Now that you’re aware of your school’s strengths, opportunities, weaknesses and threats and have reviewed your strengths again, it’s time to pick a direction. It’s important to note that just because you’ve defined opportunities, weaknesses, threats and strengths in that order doesn’t mean you need to work on them in the same order.

Realizing that opportunities and threats are external to your school, it’s always best to focus on the things your can deal with, and those are the internal aspects, which are strengths and weaknesses. Start with those things that you’ve identified as positive attributes about your school, since those can lead to the things that are remarkable about your school, and those things that are uniquely remarkable about your school are the points that make your school “marketable.”

But let’s talk about “you” for a moment. There are several books on “Strength Finding” on the market. One of the most significant for education professionals is “Teach With Your Strengths.” The book is a quick read, since most of the book describes the attributes of each particular strength. After reading the first few chapters, the book directs you to an online Web site to help determine your top five strengths.

I always thought one of my strengths was organization. I tried my best to always be organized so I knew where things were, could reference them quickly, and keep things tidy. While doing those things are important, I found it was something I struggled with.  I was always looking for new ways to organize things so that I could access them when I needed them.  After taking the Strengths Finder assessment, I discovered why organization was such a struggle.

It wasn’t my top strength.  It wasn’t even one of my top five strengths!

This explained why I had to keep working at it.  Strengths are something you don’t have to keep working at…you’re naturally good at them.  Doing them gives you the energy to do the things that require some effort, and therefore aren’t necessarily strengths.

Strengths are something that you’re already good at. One of my identified strengths is “Connectedness.” This pertains to getting people together, establishing cooperative projects, networking and certainly has application to communicating via the Internet.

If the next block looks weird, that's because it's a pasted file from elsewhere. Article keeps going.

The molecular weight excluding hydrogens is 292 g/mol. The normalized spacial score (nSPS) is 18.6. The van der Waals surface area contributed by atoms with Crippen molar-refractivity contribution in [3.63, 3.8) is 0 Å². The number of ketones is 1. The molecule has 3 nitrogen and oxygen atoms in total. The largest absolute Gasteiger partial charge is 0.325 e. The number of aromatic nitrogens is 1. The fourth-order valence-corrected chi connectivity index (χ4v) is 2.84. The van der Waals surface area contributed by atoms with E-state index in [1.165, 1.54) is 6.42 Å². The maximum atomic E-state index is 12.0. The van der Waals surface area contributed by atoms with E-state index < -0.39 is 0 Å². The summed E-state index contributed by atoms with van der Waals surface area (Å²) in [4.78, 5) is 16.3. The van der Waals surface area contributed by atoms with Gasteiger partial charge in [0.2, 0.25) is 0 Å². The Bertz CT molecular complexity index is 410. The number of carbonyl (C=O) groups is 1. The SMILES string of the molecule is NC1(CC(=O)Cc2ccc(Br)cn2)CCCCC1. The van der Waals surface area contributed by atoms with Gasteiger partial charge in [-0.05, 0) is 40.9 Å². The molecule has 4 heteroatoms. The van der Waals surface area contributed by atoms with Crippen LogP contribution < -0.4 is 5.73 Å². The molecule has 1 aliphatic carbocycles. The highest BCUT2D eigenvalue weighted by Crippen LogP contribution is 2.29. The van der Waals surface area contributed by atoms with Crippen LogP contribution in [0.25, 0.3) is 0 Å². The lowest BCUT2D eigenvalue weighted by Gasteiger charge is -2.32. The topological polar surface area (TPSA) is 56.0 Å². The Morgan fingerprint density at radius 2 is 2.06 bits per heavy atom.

When I was in an advancement position, this was a great strength to lead with, allowing me to leave the “organization” aspects to someone who had that characteristic as one of her strengths.  And when you think about it, connecting people with passion to the mission and vision of an organization is what Advancement is all about.  Connections create relationships…and relationships get messy sometimes, and often, aren’t prone to being neatly organized.

Once you’ve found your personal strengths, then apply the same rubric to evaluate the strengths of your school. Are they congruent? If so, you’re in an excellent position to “identify” with your school.

As a leader of the school, you will become synonymous with it…which is why there is so much “shakeup” when leadership changes. For example, if you’re an organized person, and your school is in a constant state of chaos, the dissonance created will either drive you crazy or cause your school to decline in enrollment, morale, parental involvement or community support…or all of the above.

After you’ve found your personal strengths, and know the strengths of your school, you can begin to create a marketing plan for your school to capitalize on those strengths. More about that next week. Until then, visit the above link to get “Teach With Your Strengths” on, or here – – and get your copy from Barnes and Noble.  If you’re interesting in taking the assessment, buy it new, since the access is only permitted by the first owner of the book.  It can be a transformative experience for you…and your school.

So, why is the second part of the title of this article “Lead TO Your Strengths?” If you come right out and tell the world your strengths, it could sound like boasting. In fact, that’s why many schools don’t really like to deal with marketing, and “blowing their own horn.”  Remember, however, that your actions speak louder than words, and it does no one any good to light a lamp then set it under a bushel basket.

Rather, does your school demonstrate a safe and caring environment and not just say it? Are students working cooperatively on assignments? Does your school have an atmosphere that makes a parent of a prospective student think, “I really want my child to go to school here?”

When students make discovery part of the learning process, the learning is authentic. Similarly, leading parents of prospective students to have an authentic learning experience about your school’s strengths is precisely what causes a personal emotional link with the school.  And this year, as we begin to move into our post-pandemic world, parents are more aware than ever about the kind of educational experience they expect their children to have.

Is it difficult to get a parent to that point of having an authentic learning experience? I’ll answer that with a question: Is is difficult to get a room full of distanced students fully engaged in the learning experience in the classroom, AND cater to those joining in the education experience virtually?  Is it possible?  The answers to those questions should be the same.

Is it easy to do?  If it was easy, everyone would do it.

© Michael V. Ziemski, SchoolAdvancement, 2006-2023